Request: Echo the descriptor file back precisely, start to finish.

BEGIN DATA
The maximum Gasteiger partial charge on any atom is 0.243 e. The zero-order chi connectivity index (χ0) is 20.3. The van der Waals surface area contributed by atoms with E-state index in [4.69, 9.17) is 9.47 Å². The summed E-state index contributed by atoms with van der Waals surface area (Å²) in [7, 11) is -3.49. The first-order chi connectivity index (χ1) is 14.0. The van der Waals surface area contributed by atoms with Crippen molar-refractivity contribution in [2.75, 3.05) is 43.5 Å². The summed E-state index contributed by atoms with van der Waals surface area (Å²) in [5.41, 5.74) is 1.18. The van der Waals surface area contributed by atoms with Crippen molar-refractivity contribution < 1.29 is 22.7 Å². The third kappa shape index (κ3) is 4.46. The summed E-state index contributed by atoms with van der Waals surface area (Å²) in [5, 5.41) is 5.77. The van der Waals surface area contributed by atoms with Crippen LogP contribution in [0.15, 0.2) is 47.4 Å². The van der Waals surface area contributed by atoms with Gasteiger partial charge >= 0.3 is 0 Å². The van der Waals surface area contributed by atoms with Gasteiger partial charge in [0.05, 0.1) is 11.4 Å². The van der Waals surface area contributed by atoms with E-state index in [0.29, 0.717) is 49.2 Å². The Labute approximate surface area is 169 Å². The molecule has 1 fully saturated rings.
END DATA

The maximum Gasteiger partial charge on any atom is 0.243 e. The zero-order chi connectivity index (χ0) is 20.3. The van der Waals surface area contributed by atoms with E-state index in [4.69, 9.17) is 9.47 Å². The summed E-state index contributed by atoms with van der Waals surface area (Å²) in [7, 11) is -3.49. The first-order chi connectivity index (χ1) is 14.0. The van der Waals surface area contributed by atoms with Crippen molar-refractivity contribution in [2.75, 3.05) is 43.5 Å². The summed E-state index contributed by atoms with van der Waals surface area (Å²) in [5.41, 5.74) is 1.18. The van der Waals surface area contributed by atoms with Crippen molar-refractivity contribution < 1.29 is 22.7 Å². The third kappa shape index (κ3) is 4.46. The summed E-state index contributed by atoms with van der Waals surface area (Å²) in [5, 5.41) is 5.77. The van der Waals surface area contributed by atoms with Crippen LogP contribution in [0.15, 0.2) is 47.4 Å². The van der Waals surface area contributed by atoms with Gasteiger partial charge >= 0.3 is 0 Å². The van der Waals surface area contributed by atoms with Gasteiger partial charge in [0.05, 0.1) is 11.4 Å². The van der Waals surface area contributed by atoms with E-state index in [0.29, 0.717) is 49.2 Å². The Labute approximate surface area is 169 Å². The molecule has 1 fully saturated rings.